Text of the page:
Hang A Shadow
Bev Vines-Haines

              Maggie stood at the end of the driveway, her hand midway into the mailbox, her eyes transfixed by Hank's shadow on the living room curtains.  Silhouetted by her reading lamp, he stood with one hand on his hip and looked almost as he had some thirty years earlier.  Dear Hank: athlete, soldier, doting father, pilot, loving husband and man made rich by a thousand friends.   

           The shadow lurched, stumbled and then began to flail.  She could feel his fury all the way out at the road.   Her hand sought the small .38 Police Special in her apron pocket.  Her son Squeak made her take the thing three months earlier, after Hank tried to choke her in the laundry room.   The attack came out of nowhere.  She remembered thinking how gentle his hands felt when they circled her neck, not really so different from the thousands of times he'd touched and explored her body during fifty-three years of marriage.   

This newfound violence came wrapped in oddly familiar gestures, which caused her to let her guard down more often than she should.  His fingers, curled around a coffee mug or stroking the stubble of his afternoon beard, were as known and dear to her as well-worn slippers.   

The alien rage still surprised her.   

Every time.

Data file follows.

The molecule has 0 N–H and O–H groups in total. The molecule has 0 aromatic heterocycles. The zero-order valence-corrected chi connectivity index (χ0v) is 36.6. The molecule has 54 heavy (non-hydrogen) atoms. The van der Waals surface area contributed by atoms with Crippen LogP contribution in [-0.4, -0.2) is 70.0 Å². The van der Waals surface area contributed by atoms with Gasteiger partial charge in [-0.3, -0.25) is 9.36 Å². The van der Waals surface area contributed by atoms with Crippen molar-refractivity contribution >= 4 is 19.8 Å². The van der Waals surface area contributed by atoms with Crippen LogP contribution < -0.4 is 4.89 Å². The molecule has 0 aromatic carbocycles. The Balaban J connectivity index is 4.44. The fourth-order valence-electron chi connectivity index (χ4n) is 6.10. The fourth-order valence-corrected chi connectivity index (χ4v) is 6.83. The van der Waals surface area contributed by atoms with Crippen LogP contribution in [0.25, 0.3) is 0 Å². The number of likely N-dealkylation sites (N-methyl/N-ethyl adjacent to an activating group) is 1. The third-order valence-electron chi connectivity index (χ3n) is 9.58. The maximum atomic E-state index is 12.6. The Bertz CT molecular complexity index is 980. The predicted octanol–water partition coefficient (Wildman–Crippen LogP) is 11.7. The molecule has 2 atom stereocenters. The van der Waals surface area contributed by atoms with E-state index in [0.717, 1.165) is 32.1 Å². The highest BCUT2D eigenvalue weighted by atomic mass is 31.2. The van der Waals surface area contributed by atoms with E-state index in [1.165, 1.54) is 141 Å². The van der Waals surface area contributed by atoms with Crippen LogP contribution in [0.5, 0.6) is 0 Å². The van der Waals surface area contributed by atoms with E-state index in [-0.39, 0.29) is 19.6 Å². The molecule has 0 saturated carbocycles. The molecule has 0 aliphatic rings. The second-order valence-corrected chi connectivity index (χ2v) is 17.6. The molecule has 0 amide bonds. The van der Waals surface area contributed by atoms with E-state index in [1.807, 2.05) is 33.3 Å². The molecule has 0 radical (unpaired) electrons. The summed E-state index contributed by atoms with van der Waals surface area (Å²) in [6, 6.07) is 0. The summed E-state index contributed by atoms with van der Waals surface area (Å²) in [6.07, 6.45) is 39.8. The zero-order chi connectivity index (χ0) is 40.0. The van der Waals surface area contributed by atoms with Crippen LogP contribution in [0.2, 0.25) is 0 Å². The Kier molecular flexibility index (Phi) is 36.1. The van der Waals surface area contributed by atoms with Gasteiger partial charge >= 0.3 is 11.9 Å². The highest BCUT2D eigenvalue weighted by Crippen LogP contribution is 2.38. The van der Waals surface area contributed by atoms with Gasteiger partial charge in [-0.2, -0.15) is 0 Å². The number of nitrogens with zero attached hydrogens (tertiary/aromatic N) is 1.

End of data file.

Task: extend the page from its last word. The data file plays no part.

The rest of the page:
The steel handgun chilled her palm, colder than the icicles that clung to the winter-bare trees.  She watched the stumbling shadow gain control.  Shoot Hank?  The thought was as preposterous as putting him in a home.  That was Dr. Lovette's suggestion.  

But they didn't know Hank.  Not the way she knew him.  Somewhere, lost in Alzheimer's labyrinth of phantom events and confusion, lived the man she'd wed so long ago.  To others, Hank might seem more dead than alive.  But not to her.   

This thing that lurked within Hank's space, that swung at her with his large hands and peered at her through rheumy eyes that had once held her mesmerized in a whirlpool of adoration, this thing simply could not win.   

Walking back to the house, she went over her evening plans.  Music.  The old LPs they still kept and played on lazy afternoons.  His favorite food, spaghetti and hot garlic bread.  Maybe he would even want to dance.  He'd done that just seven months ago.   

Full and content, Hank would fall asleep, hiding the monster deep and far away.  To the old sounds, the swing sounds and big band sounds, she would offer him escape.  Once he found release, she would follow and help him find his way out of the maze.

First published: February, 2007
comments to the writer: Knob'sWriter@iceflow.com